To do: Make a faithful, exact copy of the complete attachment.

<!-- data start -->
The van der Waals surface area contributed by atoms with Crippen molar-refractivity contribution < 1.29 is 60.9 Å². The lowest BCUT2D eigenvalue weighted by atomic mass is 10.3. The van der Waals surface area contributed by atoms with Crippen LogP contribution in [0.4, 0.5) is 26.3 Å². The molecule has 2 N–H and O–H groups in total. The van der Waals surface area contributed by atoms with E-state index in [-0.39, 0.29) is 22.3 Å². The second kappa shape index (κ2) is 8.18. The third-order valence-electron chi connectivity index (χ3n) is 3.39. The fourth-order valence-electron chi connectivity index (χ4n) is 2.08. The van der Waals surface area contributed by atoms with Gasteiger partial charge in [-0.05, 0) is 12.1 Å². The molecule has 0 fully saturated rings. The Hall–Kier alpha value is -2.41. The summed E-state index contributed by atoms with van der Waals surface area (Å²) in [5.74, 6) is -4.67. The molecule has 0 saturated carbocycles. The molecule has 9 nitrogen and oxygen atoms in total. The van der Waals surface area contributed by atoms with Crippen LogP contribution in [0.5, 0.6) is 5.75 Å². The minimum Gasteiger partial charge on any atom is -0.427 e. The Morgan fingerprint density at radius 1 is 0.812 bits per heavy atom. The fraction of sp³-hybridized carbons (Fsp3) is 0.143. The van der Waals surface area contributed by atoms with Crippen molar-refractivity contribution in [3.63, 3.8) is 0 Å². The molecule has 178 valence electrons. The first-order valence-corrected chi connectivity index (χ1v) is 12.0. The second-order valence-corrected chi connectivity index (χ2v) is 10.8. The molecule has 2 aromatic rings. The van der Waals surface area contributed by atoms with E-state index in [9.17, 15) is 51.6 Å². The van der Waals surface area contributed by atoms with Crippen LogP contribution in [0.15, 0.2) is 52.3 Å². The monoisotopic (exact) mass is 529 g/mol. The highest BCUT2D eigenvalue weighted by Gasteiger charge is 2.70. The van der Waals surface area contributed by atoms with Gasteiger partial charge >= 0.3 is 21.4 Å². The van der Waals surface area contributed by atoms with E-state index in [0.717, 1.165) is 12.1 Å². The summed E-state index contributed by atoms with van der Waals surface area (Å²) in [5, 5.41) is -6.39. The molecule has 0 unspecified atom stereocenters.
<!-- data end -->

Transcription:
The van der Waals surface area contributed by atoms with Crippen molar-refractivity contribution < 1.29 is 60.9 Å². The lowest BCUT2D eigenvalue weighted by atomic mass is 10.3. The van der Waals surface area contributed by atoms with Crippen LogP contribution in [0.4, 0.5) is 26.3 Å². The molecule has 2 N–H and O–H groups in total. The van der Waals surface area contributed by atoms with E-state index in [-0.39, 0.29) is 22.3 Å². The second kappa shape index (κ2) is 8.18. The third-order valence-electron chi connectivity index (χ3n) is 3.39. The fourth-order valence-electron chi connectivity index (χ4n) is 2.08. The van der Waals surface area contributed by atoms with Gasteiger partial charge in [-0.05, 0) is 12.1 Å². The molecule has 0 fully saturated rings. The Hall–Kier alpha value is -2.41. The summed E-state index contributed by atoms with van der Waals surface area (Å²) in [5.74, 6) is -4.67. The molecule has 0 saturated carbocycles. The molecule has 9 nitrogen and oxygen atoms in total. The van der Waals surface area contributed by atoms with Crippen LogP contribution in [0.5, 0.6) is 5.75 Å². The minimum Gasteiger partial charge on any atom is -0.427 e. The Morgan fingerprint density at radius 1 is 0.812 bits per heavy atom. The fraction of sp³-hybridized carbons (Fsp3) is 0.143. The van der Waals surface area contributed by atoms with Crippen molar-refractivity contribution in [3.63, 3.8) is 0 Å². The molecule has 178 valence electrons. The first-order valence-corrected chi connectivity index (χ1v) is 12.0. The second-order valence-corrected chi connectivity index (χ2v) is 10.8. The molecule has 2 aromatic rings. The van der Waals surface area contributed by atoms with E-state index in [9.17, 15) is 51.6 Å². The van der Waals surface area contributed by atoms with Crippen LogP contribution in [0.15, 0.2) is 52.3 Å². The monoisotopic (exact) mass is 529 g/mol. The highest BCUT2D eigenvalue weighted by Gasteiger charge is 2.70. The van der Waals surface area contributed by atoms with Gasteiger partial charge >= 0.3 is 21.4 Å². The van der Waals surface area contributed by atoms with E-state index in [0.717, 1.165) is 12.1 Å². The summed E-state index contributed by atoms with van der Waals surface area (Å²) in [5, 5.41) is -6.39. The molecule has 0 unspecified atom stereocenters.